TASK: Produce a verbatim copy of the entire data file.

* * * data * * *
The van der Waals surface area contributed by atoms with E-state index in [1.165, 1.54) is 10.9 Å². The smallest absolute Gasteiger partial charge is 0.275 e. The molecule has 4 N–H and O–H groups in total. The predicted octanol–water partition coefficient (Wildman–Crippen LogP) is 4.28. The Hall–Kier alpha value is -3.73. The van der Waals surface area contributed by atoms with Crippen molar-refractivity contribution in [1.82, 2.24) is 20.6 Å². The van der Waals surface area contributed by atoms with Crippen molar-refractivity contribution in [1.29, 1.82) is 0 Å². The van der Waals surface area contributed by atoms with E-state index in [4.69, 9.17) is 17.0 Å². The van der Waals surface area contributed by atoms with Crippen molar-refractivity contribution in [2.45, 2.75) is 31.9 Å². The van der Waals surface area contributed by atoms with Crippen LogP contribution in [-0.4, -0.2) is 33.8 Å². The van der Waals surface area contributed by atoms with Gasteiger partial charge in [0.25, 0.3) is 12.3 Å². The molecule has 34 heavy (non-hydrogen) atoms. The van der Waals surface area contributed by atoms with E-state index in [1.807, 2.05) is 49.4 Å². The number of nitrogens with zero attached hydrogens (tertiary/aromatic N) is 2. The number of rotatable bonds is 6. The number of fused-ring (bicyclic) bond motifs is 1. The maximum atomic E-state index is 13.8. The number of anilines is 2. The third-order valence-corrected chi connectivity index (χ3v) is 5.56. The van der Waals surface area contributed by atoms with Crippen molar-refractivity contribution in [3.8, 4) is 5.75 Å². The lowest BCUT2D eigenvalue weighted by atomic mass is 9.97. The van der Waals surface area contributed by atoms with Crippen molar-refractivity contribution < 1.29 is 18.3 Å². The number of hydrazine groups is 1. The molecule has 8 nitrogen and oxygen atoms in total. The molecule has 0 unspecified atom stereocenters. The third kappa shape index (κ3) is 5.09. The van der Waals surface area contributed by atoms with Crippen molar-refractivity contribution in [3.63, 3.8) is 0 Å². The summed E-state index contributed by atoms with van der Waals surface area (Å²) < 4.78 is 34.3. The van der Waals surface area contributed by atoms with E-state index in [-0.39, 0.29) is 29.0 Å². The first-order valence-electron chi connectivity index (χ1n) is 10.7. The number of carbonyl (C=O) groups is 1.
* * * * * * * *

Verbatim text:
The van der Waals surface area contributed by atoms with E-state index in [1.165, 1.54) is 10.9 Å². The smallest absolute Gasteiger partial charge is 0.275 e. The molecule has 4 N–H and O–H groups in total. The predicted octanol–water partition coefficient (Wildman–Crippen LogP) is 4.28. The Hall–Kier alpha value is -3.73. The van der Waals surface area contributed by atoms with Crippen molar-refractivity contribution in [1.82, 2.24) is 20.6 Å². The van der Waals surface area contributed by atoms with Crippen molar-refractivity contribution in [1.29, 1.82) is 0 Å². The van der Waals surface area contributed by atoms with E-state index in [4.69, 9.17) is 17.0 Å². The van der Waals surface area contributed by atoms with Crippen molar-refractivity contribution in [2.45, 2.75) is 31.9 Å². The van der Waals surface area contributed by atoms with Crippen LogP contribution in [-0.4, -0.2) is 33.8 Å². The van der Waals surface area contributed by atoms with Gasteiger partial charge in [0.25, 0.3) is 12.3 Å². The molecule has 34 heavy (non-hydrogen) atoms. The van der Waals surface area contributed by atoms with E-state index in [1.807, 2.05) is 49.4 Å². The number of nitrogens with zero attached hydrogens (tertiary/aromatic N) is 2. The number of rotatable bonds is 6. The number of fused-ring (bicyclic) bond motifs is 1. The maximum atomic E-state index is 13.8. The number of anilines is 2. The third-order valence-corrected chi connectivity index (χ3v) is 5.56. The van der Waals surface area contributed by atoms with Crippen molar-refractivity contribution in [3.8, 4) is 5.75 Å². The lowest BCUT2D eigenvalue weighted by atomic mass is 9.97. The van der Waals surface area contributed by atoms with Crippen molar-refractivity contribution < 1.29 is 18.3 Å². The number of hydrazine groups is 1. The molecule has 8 nitrogen and oxygen atoms in total. The molecule has 0 unspecified atom stereocenters. The third kappa shape index (κ3) is 5.09. The van der Waals surface area contributed by atoms with Crippen molar-refractivity contribution in [3.63, 3.8) is 0 Å². The summed E-state index contributed by atoms with van der Waals surface area (Å²) < 4.78 is 34.3. The van der Waals surface area contributed by atoms with E-state index in [-0.39, 0.29) is 29.0 Å². The first-order valence-electron chi connectivity index (χ1n) is 10.7. The number of carbonyl (C=O) groups is 1.